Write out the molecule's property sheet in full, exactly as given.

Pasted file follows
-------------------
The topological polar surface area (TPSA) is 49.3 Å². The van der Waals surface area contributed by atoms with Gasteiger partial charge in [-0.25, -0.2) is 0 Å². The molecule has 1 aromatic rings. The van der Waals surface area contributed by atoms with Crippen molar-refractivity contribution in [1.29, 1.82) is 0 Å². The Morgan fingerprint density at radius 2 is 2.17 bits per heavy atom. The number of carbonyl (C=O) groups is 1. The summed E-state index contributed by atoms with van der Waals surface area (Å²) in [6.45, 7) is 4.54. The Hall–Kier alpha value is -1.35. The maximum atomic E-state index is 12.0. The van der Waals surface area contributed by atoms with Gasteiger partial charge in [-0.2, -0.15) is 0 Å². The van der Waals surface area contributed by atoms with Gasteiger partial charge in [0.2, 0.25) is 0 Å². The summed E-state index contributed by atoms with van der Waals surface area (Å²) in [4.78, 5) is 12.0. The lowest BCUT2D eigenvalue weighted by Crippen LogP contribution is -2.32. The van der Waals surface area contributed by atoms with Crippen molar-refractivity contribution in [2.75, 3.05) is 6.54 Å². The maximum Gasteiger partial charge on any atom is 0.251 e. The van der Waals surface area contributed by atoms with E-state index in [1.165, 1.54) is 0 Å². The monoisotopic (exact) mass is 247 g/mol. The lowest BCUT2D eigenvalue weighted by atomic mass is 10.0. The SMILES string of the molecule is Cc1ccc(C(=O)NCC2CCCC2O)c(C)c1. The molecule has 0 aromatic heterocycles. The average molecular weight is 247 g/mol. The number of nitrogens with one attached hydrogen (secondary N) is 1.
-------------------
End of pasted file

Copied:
The topological polar surface area (TPSA) is 49.3 Å². The van der Waals surface area contributed by atoms with Gasteiger partial charge in [-0.25, -0.2) is 0 Å². The molecule has 1 aromatic rings. The van der Waals surface area contributed by atoms with Crippen molar-refractivity contribution in [1.29, 1.82) is 0 Å². The Morgan fingerprint density at radius 2 is 2.17 bits per heavy atom. The number of carbonyl (C=O) groups is 1. The summed E-state index contributed by atoms with van der Waals surface area (Å²) in [6.45, 7) is 4.54. The Hall–Kier alpha value is -1.35. The maximum atomic E-state index is 12.0. The van der Waals surface area contributed by atoms with Gasteiger partial charge in [-0.2, -0.15) is 0 Å². The van der Waals surface area contributed by atoms with Gasteiger partial charge in [0.2, 0.25) is 0 Å². The summed E-state index contributed by atoms with van der Waals surface area (Å²) in [4.78, 5) is 12.0. The lowest BCUT2D eigenvalue weighted by Crippen LogP contribution is -2.32. The van der Waals surface area contributed by atoms with Crippen molar-refractivity contribution in [2.75, 3.05) is 6.54 Å². The maximum Gasteiger partial charge on any atom is 0.251 e. The van der Waals surface area contributed by atoms with E-state index in [1.165, 1.54) is 0 Å². The monoisotopic (exact) mass is 247 g/mol. The lowest BCUT2D eigenvalue weighted by atomic mass is 10.0. The SMILES string of the molecule is Cc1ccc(C(=O)NCC2CCCC2O)c(C)c1. The molecule has 0 aromatic heterocycles. The average molecular weight is 247 g/mol. The number of nitrogens with one attached hydrogen (secondary N) is 1.